First Words: The World of Automated Storytelling
If you have read a financial report, sports-game recap, or weather update, at any point over the last two years, chances are that story was written by a computer.
The process, commonly referred to as automated story-telling, involves running data through an algorithm which organizes that data into a readable story. The software is now widely accessible and relatively affordable thanks to companies like Narrative Science and Automated Insights.
The software is most suited for producing structured stories like financial news and job reports that maintain a pattern throughout, and news organizations like The Associated Press and The Washington Post are using automated storytelling to free up staff and increase their output.
More recently, groups outside the media sphere have been working toward using automated storytelling to write more creative narrative works. But will computers really be writing entire novels in our lifetime? And, if so, should we let them?
Let us first address the logistics. How could a computer pro-duce an original, meaningful, and well-written novel? To do so, consider how a media outlet might produce a hypothetical news headline: “Unemployment drops to 4.8 percent over the weekend.”
You could pay a writer to come to work every day, read through dense economic re-ports, work out the necessary calculations, and write such a simple headline. Or, you could teach a computer to do it and use that writer to pursue more hard-hitting, investigative, and unstructured stories.
Francesco Marconi, manager of strategy and development at the AP, says the theory behind teaching a computer to write is fairly simple.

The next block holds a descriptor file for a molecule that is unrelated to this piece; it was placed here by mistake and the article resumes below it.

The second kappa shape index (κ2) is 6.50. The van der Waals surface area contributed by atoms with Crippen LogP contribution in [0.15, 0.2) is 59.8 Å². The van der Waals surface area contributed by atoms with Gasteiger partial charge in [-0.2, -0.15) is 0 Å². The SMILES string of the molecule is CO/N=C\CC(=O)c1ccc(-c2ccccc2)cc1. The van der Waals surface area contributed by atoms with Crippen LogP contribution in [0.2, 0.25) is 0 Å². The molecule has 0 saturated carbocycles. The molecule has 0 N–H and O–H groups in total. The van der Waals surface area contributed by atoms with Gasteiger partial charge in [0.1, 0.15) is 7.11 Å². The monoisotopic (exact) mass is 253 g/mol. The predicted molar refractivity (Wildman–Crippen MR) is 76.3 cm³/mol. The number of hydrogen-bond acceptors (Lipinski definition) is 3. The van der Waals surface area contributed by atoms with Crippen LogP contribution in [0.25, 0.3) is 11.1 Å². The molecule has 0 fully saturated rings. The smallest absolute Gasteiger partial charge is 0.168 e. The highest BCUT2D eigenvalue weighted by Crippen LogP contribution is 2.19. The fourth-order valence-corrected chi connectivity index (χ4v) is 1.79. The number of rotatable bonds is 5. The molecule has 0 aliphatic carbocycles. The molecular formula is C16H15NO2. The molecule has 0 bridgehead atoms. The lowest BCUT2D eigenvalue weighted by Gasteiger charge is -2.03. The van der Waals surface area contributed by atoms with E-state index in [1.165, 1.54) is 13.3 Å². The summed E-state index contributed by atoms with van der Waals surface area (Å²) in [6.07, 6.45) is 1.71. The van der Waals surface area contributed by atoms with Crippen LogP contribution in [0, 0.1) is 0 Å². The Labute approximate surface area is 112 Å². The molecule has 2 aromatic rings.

“The way it works is that we create templates,” said Marconi. “So for this specific data point the machine is going to write this sentence, and it’s going to replace this value with that specific value on the table.”
In our hypothetical case, we would tell the computer to look for the latest unemployment data Monday morning and calculate the unemployment rate in that data set, then fill in the blanks in a pre-written sentence. Easy.
But unlike earnings reports, good stories have the power to alter not only our understanding of the world, but also our neural chemistry. Researchers have dis-covered that good writing, especially writing full of metaphors and heavy descriptions, activate the same areas of our brain that are activated when we physically engage in the activities described so well in writing.
Think about your favorite novel — “The Great Gatsby,” “War and Peace,” “To Kill a Mockingbird” — whatever it may be. How might the same theories used to generate auto-mated earnings reports be applied to a system that could al-low a computer to write the next Great American Novel, complete with mind-altering language, structure, and storylines?
Charles Melcher, CEO and founder of The Future of StoryTelling, says the key remains in templates — there are tem-plates for even the most complex, meaningful writing, just as there are templates for earnings reports, that can be used to out-put such works.
“I’m a believer that a lot of what we call creativity is actually seeing certain kinds of patterns,” said Melcher. “People are not creating in a vacuum, they’re iterating off stories that have come before, [so] how difficult would that be for a computer to digest 100 million stories,
see certain patterns, create some new names, change a few things, or just combine pieces of many other stories to the point where it’s unrecognizable?”
Such seamless combinatory work is possible in part because every good story shares the same characteristics: compelling characters, detailed settings, strong narrative, and writing that elicits an emotional response. Further-more, when you think about your favorite novel or story, you realize that there are certain parameters you as a reader accept before reading.